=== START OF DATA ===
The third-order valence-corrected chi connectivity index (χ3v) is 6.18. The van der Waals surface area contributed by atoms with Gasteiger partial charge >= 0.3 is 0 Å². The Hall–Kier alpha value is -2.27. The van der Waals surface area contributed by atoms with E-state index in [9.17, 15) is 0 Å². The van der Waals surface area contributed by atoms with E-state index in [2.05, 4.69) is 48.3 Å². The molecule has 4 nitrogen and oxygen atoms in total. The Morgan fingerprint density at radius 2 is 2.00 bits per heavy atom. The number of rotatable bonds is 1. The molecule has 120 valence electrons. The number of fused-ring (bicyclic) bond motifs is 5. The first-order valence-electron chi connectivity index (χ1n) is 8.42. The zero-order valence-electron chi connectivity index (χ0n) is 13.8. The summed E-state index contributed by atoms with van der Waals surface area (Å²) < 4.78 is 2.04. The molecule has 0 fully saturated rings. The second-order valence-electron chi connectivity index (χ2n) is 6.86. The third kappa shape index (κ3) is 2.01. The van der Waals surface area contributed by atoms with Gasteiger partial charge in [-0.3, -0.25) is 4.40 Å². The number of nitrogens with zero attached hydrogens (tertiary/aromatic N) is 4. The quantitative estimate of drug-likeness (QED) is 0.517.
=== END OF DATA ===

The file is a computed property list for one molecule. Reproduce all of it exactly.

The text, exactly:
The third-order valence-corrected chi connectivity index (χ3v) is 6.18. The van der Waals surface area contributed by atoms with Gasteiger partial charge >= 0.3 is 0 Å². The Hall–Kier alpha value is -2.27. The van der Waals surface area contributed by atoms with E-state index in [9.17, 15) is 0 Å². The van der Waals surface area contributed by atoms with E-state index in [2.05, 4.69) is 48.3 Å². The molecule has 4 nitrogen and oxygen atoms in total. The Morgan fingerprint density at radius 2 is 2.00 bits per heavy atom. The number of rotatable bonds is 1. The molecule has 120 valence electrons. The number of fused-ring (bicyclic) bond motifs is 5. The first-order valence-electron chi connectivity index (χ1n) is 8.42. The zero-order valence-electron chi connectivity index (χ0n) is 13.8. The summed E-state index contributed by atoms with van der Waals surface area (Å²) < 4.78 is 2.04. The molecule has 0 fully saturated rings. The second-order valence-electron chi connectivity index (χ2n) is 6.86. The third kappa shape index (κ3) is 2.01. The van der Waals surface area contributed by atoms with Gasteiger partial charge in [-0.3, -0.25) is 4.40 Å². The number of nitrogens with zero attached hydrogens (tertiary/aromatic N) is 4. The quantitative estimate of drug-likeness (QED) is 0.517.